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The Wonderful Finding of Something New

a review of Shane McCrae’s In Canaan

 J. A. Tyler
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 J. A. Tyler
The Wonderful Finding of Something New
by J. A. Tyler  FollowFollow
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J. A. Tyler is founding editor of Mud Luscious Press and the author of INCONCEIVABLE WILSON (Scrambler Books, 2009), A MAN OF GLASS & ALL THE...read more WAYS WE HAVE FAILED (Fugue State Press, 2011), and A SHINY, UNUSED HEART (Black Coffee Press, 2011). For more, visit: www.chokeonthesewords.com.
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The Wonderful Finding of Something New
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from ‘The First’:

I was seventeen
The Master was a small man and angry man
His wife had fallen down the stairs and died / His
first wife Margaret Ann
And so he married an Elizabeth and started raping me

Samuel was the first the first of his not his
Children for every child he gave Elizabeth for every
child who bore his name
I bore that white child’s shadow

Samuel was the first
nigger I bore

The first time I read Peter Markus, I couldn’t stop. I read Good, Brother. I read The Singing Fish. I read The Moon is a Fish. Then I waited on tip-toes for Bob, Or Man on Boat, and I now am eagerly waiting for his forthcoming We Make Mud. This is what it is for me to open up my eyes to a brand new world of words, where everything sits in my face like new on a shelf, in an open jar, the scent of rain or mud or rain making mud, filling up the space. Then I open an envelope from Rescue Press, Shane McCrae’s In Canaan falls to my hands, and I have opened up another new set of eyes, a rhythmic pulsing brew of what I’ve not seen before.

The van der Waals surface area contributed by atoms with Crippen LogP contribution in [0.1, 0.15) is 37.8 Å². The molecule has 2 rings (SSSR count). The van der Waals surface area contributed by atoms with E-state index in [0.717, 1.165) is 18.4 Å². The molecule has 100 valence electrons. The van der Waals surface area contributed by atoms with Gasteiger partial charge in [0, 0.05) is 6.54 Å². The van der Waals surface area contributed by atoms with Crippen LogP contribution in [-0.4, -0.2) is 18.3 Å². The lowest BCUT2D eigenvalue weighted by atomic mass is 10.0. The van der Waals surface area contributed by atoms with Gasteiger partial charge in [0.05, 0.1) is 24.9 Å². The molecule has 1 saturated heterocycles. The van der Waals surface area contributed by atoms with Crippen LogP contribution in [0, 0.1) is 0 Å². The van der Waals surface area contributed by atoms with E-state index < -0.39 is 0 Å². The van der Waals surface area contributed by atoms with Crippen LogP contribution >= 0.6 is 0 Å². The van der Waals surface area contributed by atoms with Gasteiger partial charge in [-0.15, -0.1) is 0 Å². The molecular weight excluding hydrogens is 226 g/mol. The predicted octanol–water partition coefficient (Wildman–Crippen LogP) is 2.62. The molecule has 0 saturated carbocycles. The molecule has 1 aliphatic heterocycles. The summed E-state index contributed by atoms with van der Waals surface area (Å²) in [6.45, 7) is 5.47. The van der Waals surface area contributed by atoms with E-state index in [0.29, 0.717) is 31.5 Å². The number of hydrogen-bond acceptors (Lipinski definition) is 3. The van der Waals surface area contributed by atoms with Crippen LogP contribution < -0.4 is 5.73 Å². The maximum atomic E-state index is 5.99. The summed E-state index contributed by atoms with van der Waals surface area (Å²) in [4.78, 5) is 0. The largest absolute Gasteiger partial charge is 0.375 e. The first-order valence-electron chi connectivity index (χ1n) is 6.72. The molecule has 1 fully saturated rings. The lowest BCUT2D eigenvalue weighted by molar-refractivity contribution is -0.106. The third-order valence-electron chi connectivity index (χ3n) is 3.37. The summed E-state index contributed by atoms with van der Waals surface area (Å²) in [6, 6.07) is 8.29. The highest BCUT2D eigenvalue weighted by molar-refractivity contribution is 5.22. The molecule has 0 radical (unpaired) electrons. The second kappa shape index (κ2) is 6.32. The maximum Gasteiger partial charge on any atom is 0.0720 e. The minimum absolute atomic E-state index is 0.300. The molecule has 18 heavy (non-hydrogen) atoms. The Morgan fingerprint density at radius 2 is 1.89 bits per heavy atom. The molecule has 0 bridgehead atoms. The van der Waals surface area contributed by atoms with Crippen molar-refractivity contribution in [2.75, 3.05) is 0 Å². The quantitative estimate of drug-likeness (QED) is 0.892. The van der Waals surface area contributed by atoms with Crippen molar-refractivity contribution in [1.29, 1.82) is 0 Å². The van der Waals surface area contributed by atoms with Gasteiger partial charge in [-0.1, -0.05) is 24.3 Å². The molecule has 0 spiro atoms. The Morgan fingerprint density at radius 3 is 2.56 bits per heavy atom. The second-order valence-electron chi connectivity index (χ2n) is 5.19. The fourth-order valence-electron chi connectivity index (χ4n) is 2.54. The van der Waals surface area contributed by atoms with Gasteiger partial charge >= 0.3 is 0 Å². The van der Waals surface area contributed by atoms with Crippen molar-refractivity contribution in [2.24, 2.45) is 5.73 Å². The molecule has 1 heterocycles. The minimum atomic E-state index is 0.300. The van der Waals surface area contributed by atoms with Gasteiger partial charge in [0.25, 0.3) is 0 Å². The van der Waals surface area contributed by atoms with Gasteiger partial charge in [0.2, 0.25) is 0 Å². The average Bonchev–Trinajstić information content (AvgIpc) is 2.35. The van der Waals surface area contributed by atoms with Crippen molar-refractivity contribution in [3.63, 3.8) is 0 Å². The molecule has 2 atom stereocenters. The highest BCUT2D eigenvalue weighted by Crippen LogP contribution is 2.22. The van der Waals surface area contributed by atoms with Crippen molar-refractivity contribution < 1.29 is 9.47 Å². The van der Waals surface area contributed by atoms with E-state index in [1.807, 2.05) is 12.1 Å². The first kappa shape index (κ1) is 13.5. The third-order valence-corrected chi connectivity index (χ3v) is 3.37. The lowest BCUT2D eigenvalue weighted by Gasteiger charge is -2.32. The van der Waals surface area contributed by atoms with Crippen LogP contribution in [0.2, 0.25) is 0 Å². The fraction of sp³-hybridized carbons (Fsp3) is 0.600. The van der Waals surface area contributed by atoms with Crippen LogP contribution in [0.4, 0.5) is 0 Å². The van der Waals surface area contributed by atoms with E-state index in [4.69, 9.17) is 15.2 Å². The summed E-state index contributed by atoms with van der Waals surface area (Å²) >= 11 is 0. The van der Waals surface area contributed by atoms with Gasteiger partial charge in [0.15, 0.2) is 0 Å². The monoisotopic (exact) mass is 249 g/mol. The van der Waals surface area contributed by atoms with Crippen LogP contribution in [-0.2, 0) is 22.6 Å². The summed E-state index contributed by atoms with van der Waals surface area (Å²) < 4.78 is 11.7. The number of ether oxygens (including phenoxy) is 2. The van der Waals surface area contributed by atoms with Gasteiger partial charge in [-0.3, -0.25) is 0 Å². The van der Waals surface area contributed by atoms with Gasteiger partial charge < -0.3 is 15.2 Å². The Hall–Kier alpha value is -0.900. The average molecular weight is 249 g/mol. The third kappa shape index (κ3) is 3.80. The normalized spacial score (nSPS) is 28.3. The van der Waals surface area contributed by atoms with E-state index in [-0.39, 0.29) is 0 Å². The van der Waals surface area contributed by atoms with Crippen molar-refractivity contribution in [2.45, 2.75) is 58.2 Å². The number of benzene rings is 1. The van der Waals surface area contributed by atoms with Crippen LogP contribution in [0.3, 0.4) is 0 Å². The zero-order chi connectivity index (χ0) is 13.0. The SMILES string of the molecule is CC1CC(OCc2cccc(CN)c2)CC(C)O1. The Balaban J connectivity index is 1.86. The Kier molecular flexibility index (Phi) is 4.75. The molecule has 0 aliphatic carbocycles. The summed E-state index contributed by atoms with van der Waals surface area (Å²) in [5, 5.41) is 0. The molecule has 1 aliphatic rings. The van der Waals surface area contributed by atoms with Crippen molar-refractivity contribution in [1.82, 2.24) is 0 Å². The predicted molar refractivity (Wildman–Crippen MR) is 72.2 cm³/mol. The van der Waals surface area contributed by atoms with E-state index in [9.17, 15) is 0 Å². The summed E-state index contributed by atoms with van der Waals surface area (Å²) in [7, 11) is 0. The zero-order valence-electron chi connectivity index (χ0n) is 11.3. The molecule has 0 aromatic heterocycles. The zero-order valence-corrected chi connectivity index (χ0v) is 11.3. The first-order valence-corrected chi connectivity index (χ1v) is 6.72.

from ‘The Mercy’:

My first though was My Baby’s sick / Wasn’t a thought
really but that’s what all that blood / Felt like
but all that blood felt like my Mary getting / Sick on my hand

Wasn’t a thought my first thought was I wasn’t / Really but all that blood
after the first / Cut I couldn’t stop
because it hurt

I couldn’t stop / Hurting her because it hurt I had to cut her head / All the way off

In Canaan takes its direction from runaway slaves, a narrative of bodies disconnecting from other bodies, the eventual result of having to kill one’s own family, or fleeing across a frozen Ohio, or both. There is black mixing with white, a raping and the constant scarred torture, shovels to backs of heads and heads cut off, and yet: everything in this book’s freshly-paced pages is somehow at ease in its violence, lovely in its aggression, sweetly singing of turmoil in the most beautifully threaded poems. To master this, tension and violence with love and adoration, a humble respect for words while simultaneously pulling them apart, limbs from limbs, this is no amateur feat; it is to be respected, read up, talked about.

from ‘In the Moments Before the Master Broke Down the Door’:

After I killed my daughter
I felt calm / More
calm than I had ever felt before
More calm than any clam I ever go
From after pushing babies out
I / Thought we would all escape

McCrae’s writing is, in short, phenomenal. There is a growling deepening of words, phrases that bend and bust and recommit to one another via repetitions and hands holding. There is depth in content and context and sentences. There is a muddy bottom here that I am wallowing in. I have found Shane McCrae. I have found Rescue Press. This was a glorious treasure hunt where the chest of awesome immediately opened before me. I will be reading more McCrae. I will be reading more Rescue Press.

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